Published: September 5, 2023
Review by Z.G. Burnett; Images Courtesy of Kaminski Auctions
BEVERLY, MASS. & PALM BEACH, FLA. — The two-day August Estates Auction hosted by Kaminski on August 19 and 20 featured more than 800 lots from extensive, focused private collections. The first day’s sale brought the art collection of William Frew, a US Air Force pilot and later Trans World Airways pilot with a 30-year career. This included a collection of Japanese prints from his great-uncle, Bernard Frew, who was secretary for General MacArthur during World War II. Another 30-year collection of Chelsea Clock Company clocks and barometers from John McCarthy was consigned; McCarthy was the company’s foreman while he was collecting. Also included were lots from an extensive Southern Connecticut collection of European furniture. About half the lots offered in the second day’s auction were brought from a downsizing Palm Beach, Fla., estate that had been decorated by interior design royalty such as Bunny Williams and John Rosselli. This session of the auction was conducted virtually, and won lots expected to be shipped to their new homes from Palm Beach.
“There were many categories in the sale, which works for us,” said Frank Kaminski. “Customers are getting good value for their purchases; I still say you can furnish a home for under $5,000.”
Fine art was at the forefront of the first day’s results, especially signed oil on canvas still lifes by Robert Douglas Hunter (American, 1928-2014) from a Plymouth, Mass., collection. Hunter was born and worked in New England throughout his life, earning numerous awards and a citation from the governor of Massachusetts for his accomplishments in painting and teaching. In his paintings, Hunter often used vessels of different sizes, materials and shapes, with emphasis on how light would affect their various surfaces. The highest selling of the day was “Mrs Little Kettle,” showing a predominantly white palette accented with flora and fruit, at $4,500. Next in price was Hunter’s “Still Life with Brass Vessel” at $3,750, followed by “Still Life with Vessels” for $2,750. The first of these were sold to an in-house buyer, and the others were sold online.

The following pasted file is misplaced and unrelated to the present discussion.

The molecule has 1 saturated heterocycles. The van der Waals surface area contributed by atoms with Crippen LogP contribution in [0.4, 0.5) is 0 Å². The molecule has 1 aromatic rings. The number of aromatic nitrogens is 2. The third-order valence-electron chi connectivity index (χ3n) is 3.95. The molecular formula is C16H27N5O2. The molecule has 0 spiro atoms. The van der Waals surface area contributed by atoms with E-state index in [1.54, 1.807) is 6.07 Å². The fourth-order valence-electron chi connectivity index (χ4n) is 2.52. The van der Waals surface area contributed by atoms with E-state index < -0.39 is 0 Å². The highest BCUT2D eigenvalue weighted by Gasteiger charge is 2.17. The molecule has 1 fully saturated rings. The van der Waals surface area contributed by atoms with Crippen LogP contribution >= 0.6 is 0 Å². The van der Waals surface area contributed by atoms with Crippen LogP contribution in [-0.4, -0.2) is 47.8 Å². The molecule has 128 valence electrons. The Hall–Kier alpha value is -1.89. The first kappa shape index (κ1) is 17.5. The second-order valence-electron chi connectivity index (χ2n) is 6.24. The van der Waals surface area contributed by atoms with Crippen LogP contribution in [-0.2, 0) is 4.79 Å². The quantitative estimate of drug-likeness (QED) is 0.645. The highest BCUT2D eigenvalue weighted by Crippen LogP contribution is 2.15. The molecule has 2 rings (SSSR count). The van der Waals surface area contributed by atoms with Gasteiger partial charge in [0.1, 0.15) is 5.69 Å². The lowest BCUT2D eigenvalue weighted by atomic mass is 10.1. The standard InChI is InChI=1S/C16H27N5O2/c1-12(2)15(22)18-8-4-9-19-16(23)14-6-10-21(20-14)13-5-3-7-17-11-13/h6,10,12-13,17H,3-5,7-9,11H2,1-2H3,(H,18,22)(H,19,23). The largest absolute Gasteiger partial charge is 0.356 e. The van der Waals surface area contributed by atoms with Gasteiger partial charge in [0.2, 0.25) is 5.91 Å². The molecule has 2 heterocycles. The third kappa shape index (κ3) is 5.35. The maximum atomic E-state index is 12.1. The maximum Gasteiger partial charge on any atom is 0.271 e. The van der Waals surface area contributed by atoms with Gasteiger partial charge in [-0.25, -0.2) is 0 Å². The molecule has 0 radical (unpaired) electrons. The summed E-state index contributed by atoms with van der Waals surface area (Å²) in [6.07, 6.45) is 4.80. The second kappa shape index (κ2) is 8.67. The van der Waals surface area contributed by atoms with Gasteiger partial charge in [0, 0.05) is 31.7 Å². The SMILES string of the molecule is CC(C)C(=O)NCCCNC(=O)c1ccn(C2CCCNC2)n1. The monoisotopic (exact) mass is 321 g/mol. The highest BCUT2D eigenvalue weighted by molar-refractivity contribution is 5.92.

Earlier American artists were also represented in Day 1’s upper lots. Second overall in that auction was “Still Life with Strawberries” by Mary Jane Peale (American, 1827-1902) at $3,900, also from a Plymouth, Mass., collection. Peale was the only daughter of seven children produced by Rubens and Eliza Burd Patterson Peale, and was also the granddaughter of Charles Willson Peale. Despite being sometimes referred to as “the forgotten Peale,” her work exists in the collections of the Smithsonian American Art Museum, the Pennsylvania Museum of Art and other prominent institutions.
Another notable lot was “Portrait of Young French Lady with Roses” that went to an online bidder for $2,750. The canvas was painted with the name “Samantha Edwards” in the upper right corner and signed “J.H. Scully” in pencil. There are two possible candidates for this artist; an Irish painter (circa 1860-1935) and a Bridgeport, Conn., gallerist that was active circa 1870. An albumen silver print stereograph of the latter exists in the Getty Museum collection, presumably showing Scully outside his gallery next to a sheet music shop in Bridgeport. The “Young French Lady” came from a Fairfield, Conn., estate.